In Union Cemetery, there are many old trees with great character. There are straight-backed pines that make me dizzy if I stand on the roots and look up. There are irascible cedars that prickle me as I walk past. There are oaks that drop the noisiest acorns, so my feet crackle irreverently if I pass too close. There are groves of Hemlocks that drop a carpet of needles and shade the ground all day long– you could dig your hemlock root in the dark at noon there with no trouble. There are dogwoods that flower milk-white innocence in Spring and burn with scarlet foliage through late Autumn. There is holly, not just bushes but an actual holly tree, red as blood and bitter as gall as holly has ever been. There are sycamores that always look as though they’ve just been scourged, with their bark hanging off in shreds. Their leaves look sickly, even in summer, and are the first to turn in late August. There are skinny white birches adorned with gold leaves in autumn, like a finger bone in a reliquary; then they drop all finery and stand bare, stark trunks against the gray of an Ohio Valley winter sky, until they’re recalled to life in the Spring. There is also a stately beech tree, and that tree and I are friends.
My tree stands by the Cemetery Road by the Old Stone Bridge, and none may cross the bridge without passing it first. Its long branches shade the path, and its roots reach out to nearby graves. This has left the tree open to a great deal of abuse. Something about the smooth, immaculate bark of a beech invites tormentors as surely as caves invite echos. Over the years, vandals have carved memorials– deep slashes, names, initials, declarations of love long forgotten now, but the tree has not forgotten a thing. Everything remains etched in the living wood. Despite its scars, my beech tree is pleasant to touch– solid, clean, just the size to get my arms around if I wish. It stands unresisting, waiting for abusers and for mad tree-huggers alike, for those who ignore and those who stop to pay a visit.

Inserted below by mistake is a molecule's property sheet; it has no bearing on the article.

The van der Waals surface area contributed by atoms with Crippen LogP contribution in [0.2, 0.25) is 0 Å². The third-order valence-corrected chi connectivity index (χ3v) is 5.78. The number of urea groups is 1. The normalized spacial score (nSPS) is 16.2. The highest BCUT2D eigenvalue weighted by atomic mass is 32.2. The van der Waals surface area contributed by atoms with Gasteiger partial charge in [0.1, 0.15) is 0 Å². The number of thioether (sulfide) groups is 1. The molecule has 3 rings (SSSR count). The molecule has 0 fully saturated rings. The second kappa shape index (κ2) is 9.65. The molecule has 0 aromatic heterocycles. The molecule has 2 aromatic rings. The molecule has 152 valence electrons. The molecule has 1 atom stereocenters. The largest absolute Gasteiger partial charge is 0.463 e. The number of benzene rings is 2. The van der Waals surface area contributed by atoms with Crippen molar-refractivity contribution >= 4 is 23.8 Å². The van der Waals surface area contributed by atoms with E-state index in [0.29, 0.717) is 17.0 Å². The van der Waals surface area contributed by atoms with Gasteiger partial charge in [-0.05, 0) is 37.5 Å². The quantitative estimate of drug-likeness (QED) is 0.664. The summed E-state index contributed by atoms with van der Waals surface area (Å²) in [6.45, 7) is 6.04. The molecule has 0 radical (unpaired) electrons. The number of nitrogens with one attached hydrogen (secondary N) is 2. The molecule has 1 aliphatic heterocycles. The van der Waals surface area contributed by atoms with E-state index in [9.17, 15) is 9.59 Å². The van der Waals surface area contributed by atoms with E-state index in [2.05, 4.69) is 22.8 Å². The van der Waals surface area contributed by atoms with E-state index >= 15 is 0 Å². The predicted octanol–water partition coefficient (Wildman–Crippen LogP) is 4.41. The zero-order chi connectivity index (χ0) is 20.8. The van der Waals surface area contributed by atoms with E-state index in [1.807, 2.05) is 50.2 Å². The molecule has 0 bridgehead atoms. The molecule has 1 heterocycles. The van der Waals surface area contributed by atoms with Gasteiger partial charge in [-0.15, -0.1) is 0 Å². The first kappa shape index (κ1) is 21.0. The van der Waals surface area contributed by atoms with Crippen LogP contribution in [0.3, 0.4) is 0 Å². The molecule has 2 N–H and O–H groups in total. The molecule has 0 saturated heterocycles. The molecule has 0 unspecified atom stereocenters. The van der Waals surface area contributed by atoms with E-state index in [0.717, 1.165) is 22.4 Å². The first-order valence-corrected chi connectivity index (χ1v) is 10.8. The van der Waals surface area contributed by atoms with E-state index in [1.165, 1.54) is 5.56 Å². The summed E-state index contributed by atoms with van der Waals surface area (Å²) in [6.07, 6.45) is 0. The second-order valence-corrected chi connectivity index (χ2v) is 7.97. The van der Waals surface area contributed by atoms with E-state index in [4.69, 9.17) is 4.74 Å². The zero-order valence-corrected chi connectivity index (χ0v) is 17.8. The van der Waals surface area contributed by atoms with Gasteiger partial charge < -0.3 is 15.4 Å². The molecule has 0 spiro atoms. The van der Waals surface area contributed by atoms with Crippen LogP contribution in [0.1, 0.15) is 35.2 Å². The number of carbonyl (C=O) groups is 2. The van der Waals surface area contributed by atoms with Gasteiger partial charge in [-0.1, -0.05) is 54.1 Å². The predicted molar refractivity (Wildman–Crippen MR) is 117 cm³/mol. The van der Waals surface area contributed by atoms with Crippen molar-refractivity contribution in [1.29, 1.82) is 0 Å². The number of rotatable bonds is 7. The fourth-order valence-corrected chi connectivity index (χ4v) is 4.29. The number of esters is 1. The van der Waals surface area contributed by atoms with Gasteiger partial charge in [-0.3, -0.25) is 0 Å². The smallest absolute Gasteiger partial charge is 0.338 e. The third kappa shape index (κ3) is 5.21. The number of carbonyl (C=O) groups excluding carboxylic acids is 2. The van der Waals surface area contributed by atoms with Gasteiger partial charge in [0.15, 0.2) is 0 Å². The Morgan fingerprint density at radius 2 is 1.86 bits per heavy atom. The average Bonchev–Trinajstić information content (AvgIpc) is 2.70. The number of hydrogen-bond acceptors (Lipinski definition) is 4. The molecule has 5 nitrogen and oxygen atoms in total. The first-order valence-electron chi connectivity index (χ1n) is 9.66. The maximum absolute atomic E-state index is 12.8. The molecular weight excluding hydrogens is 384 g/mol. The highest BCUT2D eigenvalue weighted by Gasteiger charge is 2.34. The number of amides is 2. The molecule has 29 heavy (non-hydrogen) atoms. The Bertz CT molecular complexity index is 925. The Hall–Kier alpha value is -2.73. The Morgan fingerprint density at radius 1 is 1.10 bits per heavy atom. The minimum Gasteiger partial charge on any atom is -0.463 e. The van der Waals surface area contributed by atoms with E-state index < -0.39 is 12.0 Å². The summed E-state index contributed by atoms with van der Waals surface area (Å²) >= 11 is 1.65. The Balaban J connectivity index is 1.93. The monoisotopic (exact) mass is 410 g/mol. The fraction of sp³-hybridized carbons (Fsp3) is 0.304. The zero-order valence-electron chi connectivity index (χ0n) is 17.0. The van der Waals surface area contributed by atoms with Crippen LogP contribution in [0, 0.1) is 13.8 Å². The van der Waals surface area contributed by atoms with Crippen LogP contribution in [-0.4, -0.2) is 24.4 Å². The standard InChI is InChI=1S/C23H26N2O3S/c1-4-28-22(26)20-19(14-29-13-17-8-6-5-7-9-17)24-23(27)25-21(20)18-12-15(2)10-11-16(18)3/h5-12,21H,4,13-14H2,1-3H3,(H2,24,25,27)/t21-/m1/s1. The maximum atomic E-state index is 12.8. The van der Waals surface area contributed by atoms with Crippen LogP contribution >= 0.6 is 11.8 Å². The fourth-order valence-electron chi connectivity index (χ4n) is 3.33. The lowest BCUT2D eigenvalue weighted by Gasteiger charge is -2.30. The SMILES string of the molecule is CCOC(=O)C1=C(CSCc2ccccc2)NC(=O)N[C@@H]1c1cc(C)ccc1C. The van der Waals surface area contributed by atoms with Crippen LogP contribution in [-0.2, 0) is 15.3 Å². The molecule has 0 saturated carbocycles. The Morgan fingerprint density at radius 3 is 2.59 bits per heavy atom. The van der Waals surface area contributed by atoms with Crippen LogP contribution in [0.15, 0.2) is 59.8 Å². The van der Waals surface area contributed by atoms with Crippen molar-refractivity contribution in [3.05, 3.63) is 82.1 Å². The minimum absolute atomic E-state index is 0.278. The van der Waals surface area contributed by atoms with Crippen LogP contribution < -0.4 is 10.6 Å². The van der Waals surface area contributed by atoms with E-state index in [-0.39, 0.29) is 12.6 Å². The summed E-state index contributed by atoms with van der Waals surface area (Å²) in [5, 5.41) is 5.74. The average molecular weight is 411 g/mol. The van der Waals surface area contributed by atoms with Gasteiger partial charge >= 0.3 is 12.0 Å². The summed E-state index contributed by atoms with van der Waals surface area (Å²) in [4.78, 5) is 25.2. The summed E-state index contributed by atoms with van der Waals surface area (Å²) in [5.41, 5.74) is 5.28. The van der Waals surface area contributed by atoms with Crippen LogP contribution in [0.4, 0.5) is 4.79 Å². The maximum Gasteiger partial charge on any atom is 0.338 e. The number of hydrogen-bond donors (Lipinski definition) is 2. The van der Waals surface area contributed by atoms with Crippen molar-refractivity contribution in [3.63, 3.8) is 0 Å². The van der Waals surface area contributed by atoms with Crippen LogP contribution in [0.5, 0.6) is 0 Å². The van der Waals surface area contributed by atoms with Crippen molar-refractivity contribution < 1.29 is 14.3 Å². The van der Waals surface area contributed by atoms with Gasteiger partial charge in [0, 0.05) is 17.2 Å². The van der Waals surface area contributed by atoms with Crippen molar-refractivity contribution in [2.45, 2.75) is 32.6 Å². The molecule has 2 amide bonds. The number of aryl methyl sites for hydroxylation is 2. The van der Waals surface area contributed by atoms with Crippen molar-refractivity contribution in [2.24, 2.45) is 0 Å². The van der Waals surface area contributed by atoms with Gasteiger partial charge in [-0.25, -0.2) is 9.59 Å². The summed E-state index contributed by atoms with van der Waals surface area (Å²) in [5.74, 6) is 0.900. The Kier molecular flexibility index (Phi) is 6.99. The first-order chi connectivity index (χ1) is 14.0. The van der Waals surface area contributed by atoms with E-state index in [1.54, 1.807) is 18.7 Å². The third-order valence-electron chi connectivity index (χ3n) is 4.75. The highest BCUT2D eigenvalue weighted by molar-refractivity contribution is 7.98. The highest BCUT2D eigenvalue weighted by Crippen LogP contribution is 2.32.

When life is difficult, I go for a walk in Union Cemetery. I lean on my beech tree and cry. A cemetery is a good place to cry; no human visitor bothers you or asks you why you are crying. The tree offers no hollow consolation or advice. It remains alive, present, listening in its way, in the way that all of nature listens. The graves are old and silent–the ones surrounding my beech were filled a hundred years ago. There is no sound but my sobs, and the crunch of beech leaves under my feet.
There is, after all, only ever one grave– one Earth, and to Earth the ashes fall and are buried at the roots of one Tree. There is only one Death, one door which all pass through: my grandfather, myself, and every tree in Union Cemetery. Even the Word Made Flesh passed through that door and was buried in this same Earth, after He embraced the Tree. Only one cry is heard in Ramah, Rachel mourning for her all of her children, mourning and not consoled, and she is mourning still. There is only one death groan and that is Eloi, Eloi, lama sabachthani, it is accomplished, Father, into Your hands I commend my Spirit. We breathe our last, and it is all the same breath.
There is one Resurrection as well, and I’m told its time has already begun. His mother mourned and could not be consoled; then she saw Him, and was glad. He raised her up, and she is with Him now. May we all follow where they have gone. My beech tree, with its roots in the graves, its tortured trunk before me and its branches in Heaven, tells me that in its way. All of creation was placed here, in part, to teach me that lesson.
One day I will return to the cemetery to find that Rachel has dried her eyes at last, because He has returned. On that day, He will tell me all things plainly. Until then, he speaks in parables, and the beech tree is one of them.
(Image: Beech Grove by Gustav Klimt, 1902